I’m late to the scene. Chef Andy Ricker of the famed Pok Pok Restaurant, has been making drinking vinegar (น้ำส้มสายชูผลไม้พร้อมดื่ม) called Som (ส้ม meaning “sour” in regional/archaic Thai which I’ve explained in more words than perhaps necessary in my post on Kaeng Som) since 2005, but I’d only discovered it just a few weeks ago when a friend schlepped a few bottles all the way from Portland for me. “You’ve got to try these,” he said, and I gladly complied.
Has a love poem ever been written about vinegar? If not, perhaps one is in order. My favorite flavors are honey and tamarind; you may want to try them all out to see which flavors you like the most.
Whenever I can, I mash up a 2-inch piece of fresh turmeric into a paste in my granite mortar and use that in place of the ground turmeric in Grandma’s very yellow chicken stew. I’ve also used it in the seasoning paste for my turmeric-roasted fish and Thai Southern-style grilled chicken.
I sometimes mix fresh turmeric paste with some yogurt and honey and make a facial out of it. It doesn’t make me pretty; I doubt anything does. But it sure makes my facial skin feel nice. That makes up for the fact that I look slightly jaundiced for half a day after each treatment.
I don’t know if I should like this. This would probably get some fusion-averse purists’ kang keng nai in a twist. But I’ve taken to adding udon, especially homemade udon noodles (ones I knead with my own two feet), to my Tom Kha Gai this year, and I really like it.
If you’re a fan of both food items, chances are you will like them together as much as I do.
Here’s another dish that I’ve made much more frequently in 2011 than ever before. It could be my way of coping with the fact that it’s been a while since I last visited Ukraine and Russia. I miss them. I miss the people. I miss the food.
A few months ago, I prepared some watermelon rinds so I could take the photograph above to use in my post on Thai sour curry (Kaeng Som แกงส้ม). These watermelon rinds didn’t end up in a curry pot, however. I divided them into two parts: one part got turned into watermelon rind kimchi and the other was pickled overnight using the same method described in my post on how to make quick pickled radishes.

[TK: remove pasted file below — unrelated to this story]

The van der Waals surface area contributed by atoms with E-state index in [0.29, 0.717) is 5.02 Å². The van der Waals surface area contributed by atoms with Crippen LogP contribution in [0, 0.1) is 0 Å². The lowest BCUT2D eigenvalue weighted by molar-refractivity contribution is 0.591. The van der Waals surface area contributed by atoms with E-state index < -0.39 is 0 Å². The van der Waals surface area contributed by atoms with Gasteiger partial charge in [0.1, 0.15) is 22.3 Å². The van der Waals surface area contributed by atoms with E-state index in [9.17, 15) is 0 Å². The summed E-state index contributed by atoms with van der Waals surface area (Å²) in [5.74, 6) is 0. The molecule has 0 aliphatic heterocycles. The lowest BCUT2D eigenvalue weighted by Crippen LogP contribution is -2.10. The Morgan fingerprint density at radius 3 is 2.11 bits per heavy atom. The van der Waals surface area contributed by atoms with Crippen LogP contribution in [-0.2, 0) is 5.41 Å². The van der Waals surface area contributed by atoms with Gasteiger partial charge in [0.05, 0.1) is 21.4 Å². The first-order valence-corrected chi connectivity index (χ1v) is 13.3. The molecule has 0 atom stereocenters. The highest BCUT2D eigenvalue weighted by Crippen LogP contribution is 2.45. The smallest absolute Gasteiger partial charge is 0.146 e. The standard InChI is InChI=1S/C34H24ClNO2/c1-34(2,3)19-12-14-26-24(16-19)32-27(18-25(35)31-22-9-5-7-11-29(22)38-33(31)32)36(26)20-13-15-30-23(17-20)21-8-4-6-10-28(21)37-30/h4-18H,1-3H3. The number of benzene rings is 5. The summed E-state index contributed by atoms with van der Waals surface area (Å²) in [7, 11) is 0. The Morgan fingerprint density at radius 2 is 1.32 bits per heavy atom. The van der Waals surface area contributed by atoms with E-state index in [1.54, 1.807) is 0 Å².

Watermelon rinds can be candied as well; I just haven’t had a chance to get that recipe from one of Mom’s old cookbooks out for a test drive. But all year long, my head has been full of ideas on what else to do with this crunchy, refreshing part of a watermelon.
I’m sure all Thai food enthusiasts are familiar with mature tamarinds that we use to make tamarind pulp, but young/green tamarinds (as well as young tamarind leaves) are also frequently used to provide tartness to different dishes.
Young tamarind pods are a rare sight in the United States and just exactly how my favorite Thai grocer has managed to get them regularly has been a source of wonder for me. Needless to say, I’m overjoyed. If you find them in your area, get them while you can and freeze them. We’ll make a very tasty fried relish with them in 2012.
Zucchini’s unassuming taste makes it a versatile ingredient that can be used in dishes originating in places where zucchini is not native. Earlier this year, I made zucchini “fish” cakes in the style of Thai fish cakes (Tod Man Pla) and used zucchini in lieu of the more traditional angled gourd in Kaeng Liang (แกงเลียง), Thai mixed vegetable soup perfumed with lemon basil leaves and spiced with a pretty heavy dose of white pepper — a favorite home dish that very rarely appears on the menus of Thai restaurants overseas.
I’ve also used zucchini as a dairy replacement. But more on that later.
Giveaway #1: The folks at Thai Food Essentials will send one 5-cc bottle of their 5% kaffir lime leaf oil to 5 people (residing anywhere in the world).
Giveaway #2: Chef Andy Ricker of Pok Pok Restaurant will have one bottle (any flavor) of Som drinking vinegar shipped to one lucky person. This giveaway is limited to those living in the United States.
Giveaway #3: Temple of Thai will ship one set of six different pastes to 3 winners who reside in the United States.
The set includes:
One 500-gram package of red curry paste
One 500-gram package of massaman curry paste
One 500-gram package of green curry paste
One 500-gram package of panang curry paste
One 500-gram package of kari curry paste
One 500-gram package of roasted chili paste in oil (Nam Prik Pao)
Rules: To enter in any of these giveaways, simply share this post with your Facebook followers and post on my Facebook wall saying you have done so or share this post on Twitter (don’t forget to include @shesimmers, so I know). One Facebook update or tweet per giveaway. State in your Facebook update or tweet which giveaway you’re vying for. You can enter all three. In fact, I would love for you to be greedy.
The deadline for all giveaways is 11:59 pm CDT on Sunday, January 8th, 2012. The winners for all giveaways will be randomly chosen and announced in the comment area beneath this post within 72 hours after the deadline.
Disclosure: SheSimmers.com has received no benefits of any kind, monetary or otherwise, from the businesses mentioned in this post or participating in the giveaways.